Montgomery Blair High School's Online Student Newspaper
Monday, March 19, 2018 8:31 am
March 12, 2018

Anyone can earn it

by Oreet Zimand, Staff Writer
They hang off bulletin boards, sit on shelves or are worn with pride on the front of a jacket. Varsity letters are a symbol of athletic prowess, marking the idea that a student's hard work and achievement has earned them a right to represent their school.

However, it is becoming a more prominent practice to reward not only student athletes, but students who compete on any type of school team, from quiz bowl, to debate, to math team. Across the country, many schools have started to recognize that the level of commitment and achievement is not unique to sports teams, but applies to academic teams as well.

Debate team sponsor Sean Gabaree noticed this and decided that his team should also be able to represent their school for their achievements, "We have good debaters and I wanted to reward them," he explained, "I noticed that some other debate teams elsewhere also had varsity letters for, they call it, academic team sports, so I looked at what they did and their criteria and I talked to people at Blair who run athletic teams about their criteria for deciding who gets a letter."
Varsity letters allow schools to recognize the accomplishments of their students and should be awarded to all those who compete on behalf of the school, academically or athletically Victoria Sampson
Varsity letters allow schools to recognize the accomplishments of their students and should be awarded to all those who compete on behalf of the school, academically or athletically

Now debaters who finish their season with a winning record having competed in at least eight debates can also get recognition of their achievements from the school in the form of a varsity letter.

Athletic director Rita Boule sees no issue with this practice, citing that the most important aspect of getting a varsity letter is that the student earned it, no matter what specific type of activity, "If you put something on there that says debate, or if you put something on there that says marching band, then you earned it though debate or marching band, whatever their criteria is," says Boule.

But debate is not the only high level academic team at Blair, and they should not be the only team recognized in this way. Blair is home to many successful teams competing in It's Academic, Science Bowl, forensics, robotics and many other pursuits. These activities all require high levels of commitment and hard work from participants, and those participants should be rewarded for their good work representing the school in the county, the state and the nation.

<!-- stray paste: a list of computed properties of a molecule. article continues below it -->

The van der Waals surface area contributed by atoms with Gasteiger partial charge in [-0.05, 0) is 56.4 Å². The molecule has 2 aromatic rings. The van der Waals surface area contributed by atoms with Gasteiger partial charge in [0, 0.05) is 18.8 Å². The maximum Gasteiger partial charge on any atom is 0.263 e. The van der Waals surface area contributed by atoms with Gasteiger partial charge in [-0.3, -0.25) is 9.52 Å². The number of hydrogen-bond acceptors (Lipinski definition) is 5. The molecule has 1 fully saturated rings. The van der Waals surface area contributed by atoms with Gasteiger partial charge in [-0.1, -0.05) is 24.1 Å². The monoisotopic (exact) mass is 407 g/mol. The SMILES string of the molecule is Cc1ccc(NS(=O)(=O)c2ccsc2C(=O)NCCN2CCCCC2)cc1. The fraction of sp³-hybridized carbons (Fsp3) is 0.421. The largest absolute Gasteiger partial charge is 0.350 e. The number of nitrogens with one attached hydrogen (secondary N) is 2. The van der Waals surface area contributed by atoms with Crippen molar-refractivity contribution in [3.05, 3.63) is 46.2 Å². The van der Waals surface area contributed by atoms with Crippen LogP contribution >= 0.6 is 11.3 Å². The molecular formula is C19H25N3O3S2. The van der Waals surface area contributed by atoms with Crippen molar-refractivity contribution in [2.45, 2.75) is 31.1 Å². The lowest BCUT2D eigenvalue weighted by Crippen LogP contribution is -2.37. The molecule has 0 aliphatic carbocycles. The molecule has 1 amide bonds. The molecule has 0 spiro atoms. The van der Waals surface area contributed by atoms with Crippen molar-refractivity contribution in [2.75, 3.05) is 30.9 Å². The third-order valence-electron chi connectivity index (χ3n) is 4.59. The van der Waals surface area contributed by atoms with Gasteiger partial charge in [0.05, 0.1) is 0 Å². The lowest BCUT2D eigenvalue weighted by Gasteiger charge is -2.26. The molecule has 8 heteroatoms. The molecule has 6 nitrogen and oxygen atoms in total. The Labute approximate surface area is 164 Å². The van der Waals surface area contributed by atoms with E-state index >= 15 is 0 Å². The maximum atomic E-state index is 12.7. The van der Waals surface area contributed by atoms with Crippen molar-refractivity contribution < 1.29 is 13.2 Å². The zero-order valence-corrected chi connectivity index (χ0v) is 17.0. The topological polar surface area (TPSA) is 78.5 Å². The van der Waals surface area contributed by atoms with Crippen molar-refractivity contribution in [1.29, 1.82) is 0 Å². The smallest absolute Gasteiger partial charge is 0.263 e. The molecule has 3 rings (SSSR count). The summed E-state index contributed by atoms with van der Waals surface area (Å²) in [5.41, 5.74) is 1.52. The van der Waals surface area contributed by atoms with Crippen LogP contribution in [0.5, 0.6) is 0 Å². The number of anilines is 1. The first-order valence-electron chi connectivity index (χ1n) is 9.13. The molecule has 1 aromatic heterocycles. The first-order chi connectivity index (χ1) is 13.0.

The notion that all students should rewarded equally for their contributions to their school is not unique. A bill has already been signed in New Jersey requiring schools that give out varsity letters to make criteria so that members of all competitive school teams, athletic or academic, can earn one. "Students who excel in activities other than sports deserve recognition for their work. Anytime a student engages in competition and is consistently successful, whether itís a debate team, cheerleading squad or football, they should be able to qualify for a varsity letter for their hard work and dedication," New Jersey Assemblyman Robert Auth, who co-sponsored the bill, wrote in a press release.

Though the type of work may be different, there is no denying that it takes true effort and commitment to be successful in academic competitions, just as much as it does to be successful on the athletic field. Granting students who participate in teams all across the board the opportunity to earn a varsity letter not only gives them the recognition they deserve, but makes a statement on behalf of the school that it is equally proud to be represented by powerful bodies and powerful minds.

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